Our story began over 150 years ago, when in 1844 a group of Lancastrians set up the Rochdale Pioneers Society, a co-operative movement which was to spread across the country.
At its peak in 1960 there were around 950 retail societies in the UK. Following many mergers, however, there are now less than 40, though they each serve a large local community.
Central England Co-operative is the product of mergers and transfers of engagement of nearly 70 societies, including:
- Anglia Regional Co-operative Society joined Midlands Co-operative Society to form Central England Co-operative (2013)
- Shepley Industrial and Provident Society (2013)
- Moulton Co-operative Society (2009)
- Raunds Co-operative Society (2007)
- Ilkeston Consumer Co-operative Society (2006)
- Desborough Industrial Society (2006)
- Chesterfield and District Co-operative Society (2001)
- Central Midlands Co-operative Society and Leicestershire Co-operative Society (1995)
The history of integration of societies all over the Midlands explains our complex geographical trading area, which is concentrated in Derbyshire and Leicestershire but extends north up to South Yorkshire, west as far as Staffordshire, east across Nottinghamshire into Lincolnshire and East Anglia, and south into Warwickshire, Worcestershire and even Herefordshire.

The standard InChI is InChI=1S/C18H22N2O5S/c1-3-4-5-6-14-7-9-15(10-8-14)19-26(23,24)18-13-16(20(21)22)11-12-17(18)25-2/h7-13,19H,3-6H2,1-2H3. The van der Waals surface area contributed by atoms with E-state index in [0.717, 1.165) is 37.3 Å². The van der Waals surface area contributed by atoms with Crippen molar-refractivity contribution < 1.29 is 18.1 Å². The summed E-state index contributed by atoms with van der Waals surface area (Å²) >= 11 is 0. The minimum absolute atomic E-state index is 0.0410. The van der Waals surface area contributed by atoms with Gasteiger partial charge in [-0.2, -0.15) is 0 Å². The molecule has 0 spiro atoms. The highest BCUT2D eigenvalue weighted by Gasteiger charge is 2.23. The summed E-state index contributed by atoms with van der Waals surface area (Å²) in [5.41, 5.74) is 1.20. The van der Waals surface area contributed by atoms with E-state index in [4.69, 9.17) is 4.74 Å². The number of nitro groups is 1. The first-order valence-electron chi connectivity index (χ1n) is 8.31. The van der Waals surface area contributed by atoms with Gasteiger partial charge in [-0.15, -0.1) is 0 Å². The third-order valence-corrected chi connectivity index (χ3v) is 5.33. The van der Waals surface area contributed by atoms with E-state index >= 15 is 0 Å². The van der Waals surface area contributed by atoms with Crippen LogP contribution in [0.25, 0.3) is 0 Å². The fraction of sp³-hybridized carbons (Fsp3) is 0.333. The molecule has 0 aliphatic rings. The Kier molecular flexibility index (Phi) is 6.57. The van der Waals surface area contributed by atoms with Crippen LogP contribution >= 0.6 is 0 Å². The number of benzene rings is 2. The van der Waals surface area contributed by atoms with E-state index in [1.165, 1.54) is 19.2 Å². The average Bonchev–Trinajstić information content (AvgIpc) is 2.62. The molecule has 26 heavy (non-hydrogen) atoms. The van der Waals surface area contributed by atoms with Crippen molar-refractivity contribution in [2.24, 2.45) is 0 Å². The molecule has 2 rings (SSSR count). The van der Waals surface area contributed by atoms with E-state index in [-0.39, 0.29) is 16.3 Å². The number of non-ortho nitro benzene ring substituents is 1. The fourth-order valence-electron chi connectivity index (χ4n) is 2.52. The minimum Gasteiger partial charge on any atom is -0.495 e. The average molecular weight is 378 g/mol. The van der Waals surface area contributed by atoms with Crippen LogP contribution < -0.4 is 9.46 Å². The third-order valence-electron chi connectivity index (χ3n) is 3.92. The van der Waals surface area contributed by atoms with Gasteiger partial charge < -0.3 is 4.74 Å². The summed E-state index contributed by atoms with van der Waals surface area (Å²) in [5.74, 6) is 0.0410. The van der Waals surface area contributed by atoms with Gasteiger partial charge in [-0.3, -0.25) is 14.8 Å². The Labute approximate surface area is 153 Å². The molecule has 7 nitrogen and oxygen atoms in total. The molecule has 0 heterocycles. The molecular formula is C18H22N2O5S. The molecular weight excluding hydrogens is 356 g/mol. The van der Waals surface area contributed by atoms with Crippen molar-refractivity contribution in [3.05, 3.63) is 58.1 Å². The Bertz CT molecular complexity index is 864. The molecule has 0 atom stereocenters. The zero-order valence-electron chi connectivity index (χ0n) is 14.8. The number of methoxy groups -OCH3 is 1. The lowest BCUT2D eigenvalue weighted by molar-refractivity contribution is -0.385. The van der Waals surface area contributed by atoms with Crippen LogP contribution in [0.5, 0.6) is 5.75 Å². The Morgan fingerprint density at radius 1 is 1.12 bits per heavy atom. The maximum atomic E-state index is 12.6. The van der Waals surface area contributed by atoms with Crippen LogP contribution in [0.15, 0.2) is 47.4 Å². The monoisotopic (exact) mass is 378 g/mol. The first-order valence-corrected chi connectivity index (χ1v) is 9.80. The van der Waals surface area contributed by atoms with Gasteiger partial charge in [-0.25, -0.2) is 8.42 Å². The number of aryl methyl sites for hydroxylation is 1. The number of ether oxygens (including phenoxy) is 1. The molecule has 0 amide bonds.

Today, Central England Co-operative is one of the largest independent retail societies in the UK, with gross sales in excess of £1 billion and employing 8,500+ staff.
Central England Co-operative today
We are a member of The Co-operative Group family of retail co-operatives but completely independent from the Group and other retail societies.
Our principal area of activity is retail – our shops range from large supermarkets with petrol stations to local convenience shops, Post Office branches and funeral homes.
Providing management and support for all operational activities is our Business Support Centre, located in Lichfield in Staffordshire.
Our relationship with other co-operative societies
Although independent from The Co-operative Group and societies such as Lincoln, Heart of England and Midcounties, we are part of the wider co-operative movement, and in the true spirit of co-operation we work with each other so that, as part of a larger unit, we have the buying power of much bigger companies through economies of scale.